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A large group of women stand together, smiling, and with one arm raised in a gesture of sisterhood.
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The sisterhood securing a sustainable future: an Australia Awards story

ACER news 7 minute read

A network of peers is supporting a dynamic group of women to pursue change in the Pacific. New research looks at the interactions of more than 50 leaders to see how it's done.

Women who took part in an Australian leadership program have connected in a ‘coalition of support’ after returning to their home countries, new research shows.

The Australia Awards Global Tracer Facility (GTF) – managed by the Australian Council for Educational Research on behalf of the Australian Department of Foreign Affairs and Trade – undertook the 2-phase research project to see how networks are being used to support and drive change.

The GTF followed more than 50 women who took part in the Australia Awards enrichment program, Women Leading and Influencing (WLI), between 2017 and 2019. The WLI program is designed to build the confidence and connections of participants as well as their leadership skills in sustainable development.

The first phase of the GTF research involved a social network analysis of connections between participants in the first 3 WLI cohorts, 4 to 6 years after completing the program. It found that 83% were in collaborative relationships with a WLI peer.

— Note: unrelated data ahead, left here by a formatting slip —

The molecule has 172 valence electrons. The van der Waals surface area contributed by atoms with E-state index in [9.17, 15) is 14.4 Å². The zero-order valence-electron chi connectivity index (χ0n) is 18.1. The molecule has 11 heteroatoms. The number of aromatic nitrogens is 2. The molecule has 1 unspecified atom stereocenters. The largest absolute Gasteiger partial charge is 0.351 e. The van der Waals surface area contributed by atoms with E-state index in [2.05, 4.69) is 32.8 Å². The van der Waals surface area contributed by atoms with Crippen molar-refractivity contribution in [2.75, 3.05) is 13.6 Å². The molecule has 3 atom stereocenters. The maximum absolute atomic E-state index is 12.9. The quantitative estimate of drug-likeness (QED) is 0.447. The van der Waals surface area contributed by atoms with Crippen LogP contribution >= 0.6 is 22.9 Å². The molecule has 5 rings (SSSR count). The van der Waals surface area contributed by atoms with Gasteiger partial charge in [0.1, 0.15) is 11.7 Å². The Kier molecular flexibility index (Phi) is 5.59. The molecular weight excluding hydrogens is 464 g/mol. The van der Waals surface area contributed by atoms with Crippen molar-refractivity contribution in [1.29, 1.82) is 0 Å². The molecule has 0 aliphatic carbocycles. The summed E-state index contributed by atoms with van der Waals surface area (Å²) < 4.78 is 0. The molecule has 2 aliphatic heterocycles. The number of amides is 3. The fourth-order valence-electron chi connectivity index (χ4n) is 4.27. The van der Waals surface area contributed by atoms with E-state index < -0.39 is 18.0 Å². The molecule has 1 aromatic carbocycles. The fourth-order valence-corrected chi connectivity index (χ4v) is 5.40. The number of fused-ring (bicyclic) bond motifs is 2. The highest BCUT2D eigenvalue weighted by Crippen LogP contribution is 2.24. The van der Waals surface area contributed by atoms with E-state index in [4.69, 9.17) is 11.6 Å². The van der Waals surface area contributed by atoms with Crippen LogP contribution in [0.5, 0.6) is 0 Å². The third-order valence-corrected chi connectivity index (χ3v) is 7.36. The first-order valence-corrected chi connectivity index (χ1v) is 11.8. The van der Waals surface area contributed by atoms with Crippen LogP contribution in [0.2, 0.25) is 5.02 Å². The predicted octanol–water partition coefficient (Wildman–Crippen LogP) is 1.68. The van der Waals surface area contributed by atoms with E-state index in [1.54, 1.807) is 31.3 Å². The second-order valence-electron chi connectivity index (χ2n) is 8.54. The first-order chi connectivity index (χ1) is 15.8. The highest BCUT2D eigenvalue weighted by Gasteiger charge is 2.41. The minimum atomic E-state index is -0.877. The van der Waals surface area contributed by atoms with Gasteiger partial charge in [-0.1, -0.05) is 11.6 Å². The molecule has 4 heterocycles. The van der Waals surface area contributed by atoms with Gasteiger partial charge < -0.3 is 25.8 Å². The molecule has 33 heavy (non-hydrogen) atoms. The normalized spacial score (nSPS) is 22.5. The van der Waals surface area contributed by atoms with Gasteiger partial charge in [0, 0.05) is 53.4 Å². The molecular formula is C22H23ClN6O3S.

Based on motivation for sustainable change, this ‘sisterhood’ provided a safe and trusted network where women could seek advice and assurance, share expertise, learn about different contexts and find new professional connections, the research showed.

In examining the interactions of 56 WLI alumnae, researchers found they all remained connected with Australia, and a majority had ‘clear aspirations and strategies about how they want to lead and influence change’. 

The research also identified 12 highly active women operating as mentors and coaches in their peer groups, or ‘brokers’ of information. 

Phase 2 of the research involved in-depth interviews with 5 key changemakers identified in the social network analysis, providing further insight about their leadership styles, influence and development contributions.

The research shows the 5 women are making a ‘significant contribution’ through leadership in areas such as disaster management, the environment, health, education, food security and economic prosperity.  

Vasiti Soko, Fiji’s first female director of the National Disaster Management Office, was part of the third WLI cohort. Ms Soko describes the broader network as ‘a big sisterhood’.

‘Even though we’re all in significant positions, because of the relationship that’s been established, we can talk on the side and talk about issues that could assist each other in … our work,’ Ms Soko said. 

In their professional roles and volunteering, the researchers found these WLI leaders ‘use the WLI sisterhood as a trusted space or network to activate coalitions of support’ and drive developmental change.